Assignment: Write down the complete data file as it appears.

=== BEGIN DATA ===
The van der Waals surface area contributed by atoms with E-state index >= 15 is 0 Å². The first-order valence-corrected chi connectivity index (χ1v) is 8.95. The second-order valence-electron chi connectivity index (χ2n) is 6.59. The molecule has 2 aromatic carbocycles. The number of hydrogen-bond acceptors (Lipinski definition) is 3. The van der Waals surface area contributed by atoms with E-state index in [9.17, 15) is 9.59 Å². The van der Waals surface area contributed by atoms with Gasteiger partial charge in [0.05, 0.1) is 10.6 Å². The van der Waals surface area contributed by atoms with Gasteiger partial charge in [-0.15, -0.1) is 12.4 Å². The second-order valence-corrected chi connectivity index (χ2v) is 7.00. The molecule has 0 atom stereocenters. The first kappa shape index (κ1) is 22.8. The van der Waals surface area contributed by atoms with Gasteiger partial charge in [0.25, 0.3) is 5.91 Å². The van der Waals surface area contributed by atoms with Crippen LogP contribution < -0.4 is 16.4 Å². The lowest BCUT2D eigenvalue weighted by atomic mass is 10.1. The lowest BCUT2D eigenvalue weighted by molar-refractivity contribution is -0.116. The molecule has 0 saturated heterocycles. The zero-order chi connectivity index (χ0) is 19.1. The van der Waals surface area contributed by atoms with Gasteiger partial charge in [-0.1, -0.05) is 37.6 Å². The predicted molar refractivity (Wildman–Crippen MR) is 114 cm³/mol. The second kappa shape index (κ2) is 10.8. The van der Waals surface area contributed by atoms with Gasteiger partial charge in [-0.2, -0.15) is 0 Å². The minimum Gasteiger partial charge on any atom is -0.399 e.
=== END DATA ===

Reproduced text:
The van der Waals surface area contributed by atoms with E-state index >= 15 is 0 Å². The first-order valence-corrected chi connectivity index (χ1v) is 8.95. The second-order valence-electron chi connectivity index (χ2n) is 6.59. The molecule has 2 aromatic carbocycles. The number of hydrogen-bond acceptors (Lipinski definition) is 3. The van der Waals surface area contributed by atoms with E-state index in [9.17, 15) is 9.59 Å². The van der Waals surface area contributed by atoms with Gasteiger partial charge in [0.05, 0.1) is 10.6 Å². The van der Waals surface area contributed by atoms with Gasteiger partial charge in [-0.15, -0.1) is 12.4 Å². The second-order valence-corrected chi connectivity index (χ2v) is 7.00. The molecule has 0 atom stereocenters. The first kappa shape index (κ1) is 22.8. The van der Waals surface area contributed by atoms with Gasteiger partial charge in [0.25, 0.3) is 5.91 Å². The van der Waals surface area contributed by atoms with Crippen LogP contribution < -0.4 is 16.4 Å². The lowest BCUT2D eigenvalue weighted by atomic mass is 10.1. The lowest BCUT2D eigenvalue weighted by molar-refractivity contribution is -0.116. The molecule has 0 saturated heterocycles. The zero-order chi connectivity index (χ0) is 19.1. The van der Waals surface area contributed by atoms with Gasteiger partial charge in [-0.1, -0.05) is 37.6 Å². The predicted molar refractivity (Wildman–Crippen MR) is 114 cm³/mol. The second kappa shape index (κ2) is 10.8. The van der Waals surface area contributed by atoms with Gasteiger partial charge in [-0.2, -0.15) is 0 Å². The minimum Gasteiger partial charge on any atom is -0.399 e.